While Tillman’s contributions don’t always blow up a box score, all you have to do is watch him closely to understand the different ways he can impact a game. He’s a stellar defender and brings a positionless mindset on the offensive end as a screener and playmaker, totaling 14 assists and 12 rebounds in his two Summer League games. How much his individual offense can expand remains to be seen—he’s still not a great shooter—but in his brief two-game stint, he was clearly one of the better players in Vegas.
Bones Hyland, Denver Nuggets
Hyland acquitted himself well at Summer League, showcasing his shot-making skills and making fairly good decisions, averaging 19.8 points in four games and making 40% of his threes on nearly nine attempts per game. The Nuggets are enthralled with his creative, unorthodox game, and he could be another find—it was actually his passing skills that stood out the most in this setting, and he’s a much more unselfish, capable playmaker than he showed in college. While it may not be this season, he has a legit chance to be a useful bench scorer at some point.
Obi Toppin, New York Knicks
Why the Knicks felt the need to play Toppin 35 minutes per game at Summer League is beyond me, but he was productive and improved his play as the week went on. It’s unclear how much of a role he’ll be able to assume on a team built so heavily around Julius Randle, but Toppin gets credit here for his production and consistency, even with his long-term upside coming into a bit of question based on his play here.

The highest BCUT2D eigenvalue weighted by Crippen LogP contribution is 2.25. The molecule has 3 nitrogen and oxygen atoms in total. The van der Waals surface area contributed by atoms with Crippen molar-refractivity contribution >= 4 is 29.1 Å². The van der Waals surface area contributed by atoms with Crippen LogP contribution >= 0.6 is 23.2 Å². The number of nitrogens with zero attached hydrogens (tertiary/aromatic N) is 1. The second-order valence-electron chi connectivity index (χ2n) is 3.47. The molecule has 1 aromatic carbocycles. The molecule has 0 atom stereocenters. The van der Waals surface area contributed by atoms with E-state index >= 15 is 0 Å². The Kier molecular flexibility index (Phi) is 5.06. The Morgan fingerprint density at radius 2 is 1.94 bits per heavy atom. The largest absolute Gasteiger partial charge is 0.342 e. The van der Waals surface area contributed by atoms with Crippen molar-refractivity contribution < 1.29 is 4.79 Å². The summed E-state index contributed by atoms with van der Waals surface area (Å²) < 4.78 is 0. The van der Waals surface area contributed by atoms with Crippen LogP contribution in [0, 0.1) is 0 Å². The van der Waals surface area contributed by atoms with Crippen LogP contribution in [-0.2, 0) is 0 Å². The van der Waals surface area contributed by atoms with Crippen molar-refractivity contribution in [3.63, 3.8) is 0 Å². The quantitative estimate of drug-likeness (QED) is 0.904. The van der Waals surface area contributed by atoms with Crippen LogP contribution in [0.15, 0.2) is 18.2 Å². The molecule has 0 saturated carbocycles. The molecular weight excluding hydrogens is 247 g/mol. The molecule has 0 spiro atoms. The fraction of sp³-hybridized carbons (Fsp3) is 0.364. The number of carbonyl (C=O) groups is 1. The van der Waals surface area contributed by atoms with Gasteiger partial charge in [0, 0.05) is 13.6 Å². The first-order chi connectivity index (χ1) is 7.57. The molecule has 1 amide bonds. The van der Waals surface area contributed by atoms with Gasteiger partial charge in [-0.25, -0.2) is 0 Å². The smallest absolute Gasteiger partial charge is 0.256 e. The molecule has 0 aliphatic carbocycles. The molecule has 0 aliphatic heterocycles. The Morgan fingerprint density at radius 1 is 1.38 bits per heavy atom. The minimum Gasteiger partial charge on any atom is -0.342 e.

Tre Jones, San Antonio Spurs
While there are still some doubts about Jones’s upside—he profiles as a backup, at best—he was stellar in his four games, averaging 22.8 points, shooting 50.7% from the field, and looking like an improved jump shooter. You can always count on Jones to compete defensively, and he did a good job of making plays and running the team for the Spurs. He’s blocked in San Antonio by a number of other young guards, but it won’t be surprising to see him eventually get a real crack at backup minutes somewhere.
Jalen Johnson, Atlanta Hawks
While teammate Sharife Cooper got more attention for his flashy playmaking, Johnson was highly productive in his four games, averaging 19 points and 9.5 rebounds and looking very comfortable for a player who hasn’t had a ton of game action in the past two years. He’s a terrific passer and versatile frontcourt piece who can play in transition, add value on the glass, and made good use of his opportunities. He gets the slight nod over Cooper here due to his consistency, and if he can continue to make threes at a reliable clip, Johnson could be a real value for the Hawks at No. 20.